The main campus of the world headquarters of Delta Air Lines in Atlanta.
The main campus of the world headquarters of Delta Air Lines in Atlanta. Photograph ©2009 by Brian Cohen.

Delta Air Lines Cyber Incident: Customer Information Breach Possible

Certain payment information from customers of Delta Air Lines may have been breached last year due to what the airline calls a “cyber incident”.

Delta Air Lines Cyber Incident: Customer Information Breach Possible

The official unedited statement issued from Delta Air Lines is as follows:

Last week, on March 28, Delta was notified by [24], a company that provides online chat services for Delta and many other companies, that [24] had been involved in a cyber incident. It is our understanding that the incident occurred at [24] from Sept. 26 to Oct. 12, 2017, and that during this time certain customer payment information for [24] clients, including Delta, may have been accessed — but no other customer personal information, such as passport, government ID, security or SkyMiles information was impacted.

Upon being notified of [24]’s incident, Delta immediately began working with [24] to understand any potential impact the incident had on Delta customers,, or any Delta computer system. We also engaged federal law enforcement and forensic teams, and have confirmed that the incident was resolved by [24] last October. At this point, even though only a small subset of our customers would have been exposed, we cannot say definitively whether any of our customers’ information was actually accessed or subsequently compromised.

We appreciate and understand that this information is concerning to our customers. The security and confidentiality of our customers’ information is of critical importance to us and a responsibility we take extremely seriously. Delta will launch, a dedicated website, noon ET April 5, which we will update regularly to address customer questions and concerns. We will also directly contact customers who may have been impacted by the [24] cyber incident. In the event any of our customers’ payment cards were used fraudulently as a result of the [24] cyber incident, we will ensure our customers are not responsible for that activity.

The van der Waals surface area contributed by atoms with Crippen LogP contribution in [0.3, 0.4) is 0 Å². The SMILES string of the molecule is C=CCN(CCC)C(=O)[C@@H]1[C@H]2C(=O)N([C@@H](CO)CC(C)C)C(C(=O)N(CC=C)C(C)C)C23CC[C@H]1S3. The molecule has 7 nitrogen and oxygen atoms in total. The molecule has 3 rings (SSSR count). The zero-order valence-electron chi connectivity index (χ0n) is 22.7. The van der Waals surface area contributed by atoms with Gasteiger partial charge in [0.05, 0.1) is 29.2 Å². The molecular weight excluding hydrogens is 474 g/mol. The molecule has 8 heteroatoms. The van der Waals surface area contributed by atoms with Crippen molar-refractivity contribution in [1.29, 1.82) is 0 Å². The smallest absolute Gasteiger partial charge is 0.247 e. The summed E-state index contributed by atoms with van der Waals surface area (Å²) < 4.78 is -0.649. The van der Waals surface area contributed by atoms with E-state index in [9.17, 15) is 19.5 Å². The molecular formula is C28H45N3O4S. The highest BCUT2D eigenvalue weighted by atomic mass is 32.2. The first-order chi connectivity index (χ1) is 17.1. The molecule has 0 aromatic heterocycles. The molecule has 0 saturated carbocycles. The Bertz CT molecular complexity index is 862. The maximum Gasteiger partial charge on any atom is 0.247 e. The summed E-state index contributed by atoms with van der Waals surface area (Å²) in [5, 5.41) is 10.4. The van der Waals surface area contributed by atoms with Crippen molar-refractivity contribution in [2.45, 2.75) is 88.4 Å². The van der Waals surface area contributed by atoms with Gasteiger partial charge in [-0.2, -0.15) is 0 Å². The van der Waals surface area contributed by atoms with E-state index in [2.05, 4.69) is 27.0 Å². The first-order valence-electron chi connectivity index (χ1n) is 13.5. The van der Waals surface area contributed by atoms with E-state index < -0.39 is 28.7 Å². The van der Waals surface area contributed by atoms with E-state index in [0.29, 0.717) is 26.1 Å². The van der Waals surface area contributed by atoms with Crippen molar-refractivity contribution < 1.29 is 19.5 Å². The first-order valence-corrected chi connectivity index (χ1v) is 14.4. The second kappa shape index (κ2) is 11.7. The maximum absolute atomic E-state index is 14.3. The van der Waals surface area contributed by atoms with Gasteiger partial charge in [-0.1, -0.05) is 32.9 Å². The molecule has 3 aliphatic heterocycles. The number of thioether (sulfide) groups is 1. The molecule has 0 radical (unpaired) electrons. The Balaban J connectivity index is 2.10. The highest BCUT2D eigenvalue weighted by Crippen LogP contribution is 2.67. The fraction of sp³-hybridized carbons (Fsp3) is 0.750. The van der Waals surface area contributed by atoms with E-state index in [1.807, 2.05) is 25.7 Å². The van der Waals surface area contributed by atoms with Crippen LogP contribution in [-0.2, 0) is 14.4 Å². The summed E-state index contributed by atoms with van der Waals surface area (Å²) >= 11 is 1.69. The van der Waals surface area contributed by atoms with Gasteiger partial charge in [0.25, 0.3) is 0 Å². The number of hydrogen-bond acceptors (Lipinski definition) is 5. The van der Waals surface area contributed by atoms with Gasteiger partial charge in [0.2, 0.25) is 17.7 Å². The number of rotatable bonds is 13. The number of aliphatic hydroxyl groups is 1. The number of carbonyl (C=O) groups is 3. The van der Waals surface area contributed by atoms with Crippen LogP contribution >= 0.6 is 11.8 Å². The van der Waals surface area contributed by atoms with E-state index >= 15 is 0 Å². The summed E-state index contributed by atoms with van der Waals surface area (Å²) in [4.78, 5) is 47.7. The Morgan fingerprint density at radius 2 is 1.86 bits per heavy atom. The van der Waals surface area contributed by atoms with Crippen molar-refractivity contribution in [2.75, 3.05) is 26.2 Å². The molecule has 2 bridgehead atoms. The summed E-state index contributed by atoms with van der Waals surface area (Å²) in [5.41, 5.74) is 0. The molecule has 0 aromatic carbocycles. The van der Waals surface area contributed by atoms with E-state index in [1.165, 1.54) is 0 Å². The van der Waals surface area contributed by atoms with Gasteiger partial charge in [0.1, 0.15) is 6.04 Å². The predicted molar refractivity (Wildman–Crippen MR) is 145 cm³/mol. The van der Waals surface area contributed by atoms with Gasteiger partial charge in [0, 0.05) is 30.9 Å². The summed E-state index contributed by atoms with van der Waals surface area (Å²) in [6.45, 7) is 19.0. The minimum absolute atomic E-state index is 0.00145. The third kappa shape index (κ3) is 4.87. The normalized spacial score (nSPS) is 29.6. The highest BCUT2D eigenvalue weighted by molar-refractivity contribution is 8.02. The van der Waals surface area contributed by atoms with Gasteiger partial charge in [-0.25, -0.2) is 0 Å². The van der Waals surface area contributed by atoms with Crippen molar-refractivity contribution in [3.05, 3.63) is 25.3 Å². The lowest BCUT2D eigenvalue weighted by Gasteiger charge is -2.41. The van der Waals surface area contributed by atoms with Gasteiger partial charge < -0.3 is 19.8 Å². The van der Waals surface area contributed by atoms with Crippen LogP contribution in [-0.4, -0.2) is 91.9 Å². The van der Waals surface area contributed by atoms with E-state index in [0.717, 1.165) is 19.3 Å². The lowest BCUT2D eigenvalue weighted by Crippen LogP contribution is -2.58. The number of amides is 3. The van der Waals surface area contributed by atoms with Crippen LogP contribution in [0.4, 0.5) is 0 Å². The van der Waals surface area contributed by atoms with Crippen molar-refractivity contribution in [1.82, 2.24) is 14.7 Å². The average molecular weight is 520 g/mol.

The following unedited statement was issued earlier on Wednesday, April 4, 2018 by [24] pertaining to the information security incident:

[24] discovered and contained an incident potentially affecting the online customer payment information of a small number of our client companies, and affected clients have been notified. The incident began on Sept. 26 and was discovered and contained on Oct. 12, 2017. We have notified law enforcement and are cooperating fully to ensure the protection of our clients and their customers’ online safety. We are confident that the platform is secure, and we are working diligently with our clients to determine if any of their customer information was accessed.

Just last week, an announcement from Delta Air Lines officially proclaimed that members of Delta Sky Club who are also members of CLEAR can use their fingerprints to enter all 50 Delta Sky Club locations in the United States; and that is already currently in effect.


Between the incidents involving Delta Air Lines, Hyatt Corporation, HiltonKimpton Hotels and Restaurants, Facebook, Equifax, and other various companies in recent years, protecting your sensitive information has become almost impossible to do…

…and yet, few measures are in place to rectify the potentially disastrous results which could possibly occur from these data breaches — as though few corporations and government entities are unconcerned about confronting the seriousness of such breaches and attacks.

At least Delta Air Lines seems to be responding to this incident better and more seriously than most companies.

I am uncertain at this time as to what is the answer — but this trend simply cannot continue unchecked, in my opinion…

…and innocent victims of such breaches and attacks should not be subject to the significant effort and cost just to maintain the integrity of their personal information. which could result in identity theft and other nightmarish experiences. Stricter and more secure measures — which are transparent to individual consumers — should be employed as soon as possible to either mitigate or eliminate similar incidents in the future.

The main campus of the world headquarters of Delta Air Lines in Atlanta. Photograph ©2009 by Brian Cohen.

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